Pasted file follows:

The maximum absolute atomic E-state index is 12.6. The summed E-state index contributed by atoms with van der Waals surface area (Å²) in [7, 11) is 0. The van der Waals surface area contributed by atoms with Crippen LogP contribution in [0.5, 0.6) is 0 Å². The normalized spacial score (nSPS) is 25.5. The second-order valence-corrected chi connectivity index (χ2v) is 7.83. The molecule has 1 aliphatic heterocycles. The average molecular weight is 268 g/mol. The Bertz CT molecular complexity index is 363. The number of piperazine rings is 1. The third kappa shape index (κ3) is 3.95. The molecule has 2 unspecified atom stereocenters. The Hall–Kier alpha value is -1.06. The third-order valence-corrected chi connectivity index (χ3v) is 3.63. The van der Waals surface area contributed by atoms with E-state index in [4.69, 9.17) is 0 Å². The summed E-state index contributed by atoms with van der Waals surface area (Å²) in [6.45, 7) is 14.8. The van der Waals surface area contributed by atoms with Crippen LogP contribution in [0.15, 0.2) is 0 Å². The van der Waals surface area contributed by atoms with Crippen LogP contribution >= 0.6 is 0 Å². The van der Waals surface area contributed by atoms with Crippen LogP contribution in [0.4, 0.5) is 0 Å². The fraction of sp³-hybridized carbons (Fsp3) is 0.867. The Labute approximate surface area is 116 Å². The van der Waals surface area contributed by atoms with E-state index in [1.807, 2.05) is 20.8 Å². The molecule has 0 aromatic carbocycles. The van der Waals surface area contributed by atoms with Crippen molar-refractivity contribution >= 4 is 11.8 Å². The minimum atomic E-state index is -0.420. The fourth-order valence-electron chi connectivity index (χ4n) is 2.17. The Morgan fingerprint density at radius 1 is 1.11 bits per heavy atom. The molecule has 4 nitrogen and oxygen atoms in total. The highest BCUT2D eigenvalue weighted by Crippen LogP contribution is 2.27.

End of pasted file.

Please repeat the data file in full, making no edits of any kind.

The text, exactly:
The maximum absolute atomic E-state index is 12.6. The summed E-state index contributed by atoms with van der Waals surface area (Å²) in [7, 11) is 0. The van der Waals surface area contributed by atoms with Crippen LogP contribution in [0.5, 0.6) is 0 Å². The normalized spacial score (nSPS) is 25.5. The second-order valence-corrected chi connectivity index (χ2v) is 7.83. The molecule has 1 aliphatic heterocycles. The average molecular weight is 268 g/mol. The Bertz CT molecular complexity index is 363. The number of piperazine rings is 1. The third kappa shape index (κ3) is 3.95. The molecule has 2 unspecified atom stereocenters. The Hall–Kier alpha value is -1.06. The third-order valence-corrected chi connectivity index (χ3v) is 3.63. The van der Waals surface area contributed by atoms with E-state index in [4.69, 9.17) is 0 Å². The summed E-state index contributed by atoms with van der Waals surface area (Å²) in [6.45, 7) is 14.8. The van der Waals surface area contributed by atoms with Crippen LogP contribution in [0.15, 0.2) is 0 Å². The van der Waals surface area contributed by atoms with Crippen LogP contribution >= 0.6 is 0 Å². The van der Waals surface area contributed by atoms with Crippen LogP contribution in [0.4, 0.5) is 0 Å². The fraction of sp³-hybridized carbons (Fsp3) is 0.867. The Labute approximate surface area is 116 Å². The van der Waals surface area contributed by atoms with E-state index in [1.807, 2.05) is 20.8 Å². The molecule has 0 aromatic carbocycles. The van der Waals surface area contributed by atoms with Crippen molar-refractivity contribution >= 4 is 11.8 Å². The minimum atomic E-state index is -0.420. The fourth-order valence-electron chi connectivity index (χ4n) is 2.17. The Morgan fingerprint density at radius 1 is 1.11 bits per heavy atom. The molecule has 4 nitrogen and oxygen atoms in total. The highest BCUT2D eigenvalue weighted by Crippen LogP contribution is 2.27.